Beekeeping is an ancient practice that has evolved over the years to become a vital part of agriculture. Bees play a crucial role in pollinating plants, which in turn helps in the production of fruits, vegetables, and other crops. However, like any other living organism, bees are susceptible to various diseases that can adversely affect their health and productivity. Identifying these diseases early on is crucial for the survival of the bee colony and the overall health of the ecosystem.
- Early identification of bee diseases is crucial for the survival of the colony.
- Common bee diseases include Varroa mite, tracheal mite, and foulbrood.
- Regular monitoring and proper beekeeping practices can help in preventing these diseases.
Honey Bee Development
A healthy honey bee colony consists of three distinct types of individuals: the queen, worker, and drone. The queen is particularly vital as she is the only actively reproductive female and typically lays all the eggs. Recognizing healthy brood stages is essential. Healthy worker, queen, and drone larvae are pearly white with a shiny appearance. They curl in a “C” shape at the cell’s bottom and continue to grow during the larval period.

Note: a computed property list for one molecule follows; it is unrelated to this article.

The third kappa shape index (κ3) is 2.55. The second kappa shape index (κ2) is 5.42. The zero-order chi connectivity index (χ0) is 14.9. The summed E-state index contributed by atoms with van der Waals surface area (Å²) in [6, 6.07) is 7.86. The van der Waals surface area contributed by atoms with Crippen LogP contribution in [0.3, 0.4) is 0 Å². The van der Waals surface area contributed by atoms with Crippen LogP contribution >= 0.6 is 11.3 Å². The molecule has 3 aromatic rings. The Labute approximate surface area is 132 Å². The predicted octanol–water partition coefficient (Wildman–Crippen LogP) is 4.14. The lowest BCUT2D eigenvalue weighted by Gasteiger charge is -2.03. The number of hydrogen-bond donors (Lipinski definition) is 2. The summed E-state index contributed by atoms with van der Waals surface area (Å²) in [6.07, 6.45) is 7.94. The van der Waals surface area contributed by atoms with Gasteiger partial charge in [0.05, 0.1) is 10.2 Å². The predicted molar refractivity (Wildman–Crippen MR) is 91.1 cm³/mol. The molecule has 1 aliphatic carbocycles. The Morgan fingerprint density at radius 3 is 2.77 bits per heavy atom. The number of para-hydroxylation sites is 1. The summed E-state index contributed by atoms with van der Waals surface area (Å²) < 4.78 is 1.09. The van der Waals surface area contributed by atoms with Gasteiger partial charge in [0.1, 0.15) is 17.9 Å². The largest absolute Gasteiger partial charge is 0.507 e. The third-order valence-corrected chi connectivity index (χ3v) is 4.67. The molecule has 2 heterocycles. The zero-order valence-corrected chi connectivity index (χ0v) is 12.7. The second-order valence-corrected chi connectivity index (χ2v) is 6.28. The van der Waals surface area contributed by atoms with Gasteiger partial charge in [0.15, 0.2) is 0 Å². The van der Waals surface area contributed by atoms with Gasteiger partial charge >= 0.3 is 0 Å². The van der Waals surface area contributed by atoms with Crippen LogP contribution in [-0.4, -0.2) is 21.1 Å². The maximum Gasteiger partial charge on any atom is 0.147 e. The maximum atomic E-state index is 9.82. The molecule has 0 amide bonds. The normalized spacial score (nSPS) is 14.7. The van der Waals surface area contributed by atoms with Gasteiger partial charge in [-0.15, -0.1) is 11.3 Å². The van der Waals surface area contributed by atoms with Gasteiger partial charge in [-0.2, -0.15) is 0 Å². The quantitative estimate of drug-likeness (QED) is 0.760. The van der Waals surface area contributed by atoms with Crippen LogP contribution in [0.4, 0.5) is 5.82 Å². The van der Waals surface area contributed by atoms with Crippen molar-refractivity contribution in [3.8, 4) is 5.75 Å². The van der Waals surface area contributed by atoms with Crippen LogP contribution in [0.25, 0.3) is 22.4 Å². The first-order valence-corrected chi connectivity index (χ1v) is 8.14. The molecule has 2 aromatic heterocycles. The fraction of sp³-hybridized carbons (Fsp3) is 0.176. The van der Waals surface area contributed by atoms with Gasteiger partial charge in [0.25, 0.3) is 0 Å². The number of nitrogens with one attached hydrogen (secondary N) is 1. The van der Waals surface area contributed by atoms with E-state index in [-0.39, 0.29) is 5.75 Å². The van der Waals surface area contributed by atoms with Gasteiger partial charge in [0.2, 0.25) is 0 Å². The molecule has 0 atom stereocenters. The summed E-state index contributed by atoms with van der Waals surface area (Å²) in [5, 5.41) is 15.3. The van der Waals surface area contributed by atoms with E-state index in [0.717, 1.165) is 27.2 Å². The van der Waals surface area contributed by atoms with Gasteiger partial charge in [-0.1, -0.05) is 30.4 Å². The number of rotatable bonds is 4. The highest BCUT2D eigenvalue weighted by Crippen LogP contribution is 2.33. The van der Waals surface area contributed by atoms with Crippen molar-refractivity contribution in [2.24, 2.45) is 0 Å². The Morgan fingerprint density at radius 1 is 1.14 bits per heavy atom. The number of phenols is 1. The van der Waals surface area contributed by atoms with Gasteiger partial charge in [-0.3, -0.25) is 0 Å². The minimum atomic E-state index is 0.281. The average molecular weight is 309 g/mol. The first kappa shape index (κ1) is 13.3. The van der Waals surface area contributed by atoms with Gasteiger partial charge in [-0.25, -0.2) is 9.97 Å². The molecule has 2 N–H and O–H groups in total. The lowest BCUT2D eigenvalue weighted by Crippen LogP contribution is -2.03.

Honey Bee Parasites, Pests, and Predators
Varroa Mite (Varroa destructor)
The varroa mite is considered by many as the most severe malady of honey bees. This external parasite feeds on the fat bodies of adult bees, prepupae, and pupae. [Link to a relevant article from frugalfrontier.net]
Honey Bee Tracheal Mite (Acarapis woodi)
Another mite that infests honey bees is the honey bee tracheal mite. This internal parasitic mite resides within the tracheae or breathing tubes inside the thorax of adult honey bees. The mites pierce the breathing tube walls and feed on the bees’ hemolymph or blood.
Small Hive Beetle (Aethina tumida)
Originating from Africa, the small hive beetle was first identified in Florida in 1998. The adult beetle is small, black or brown, and covered with fine hair. The larvae are small, cream-colored grubs without prolegs.
Bee Louse (Braula coeca)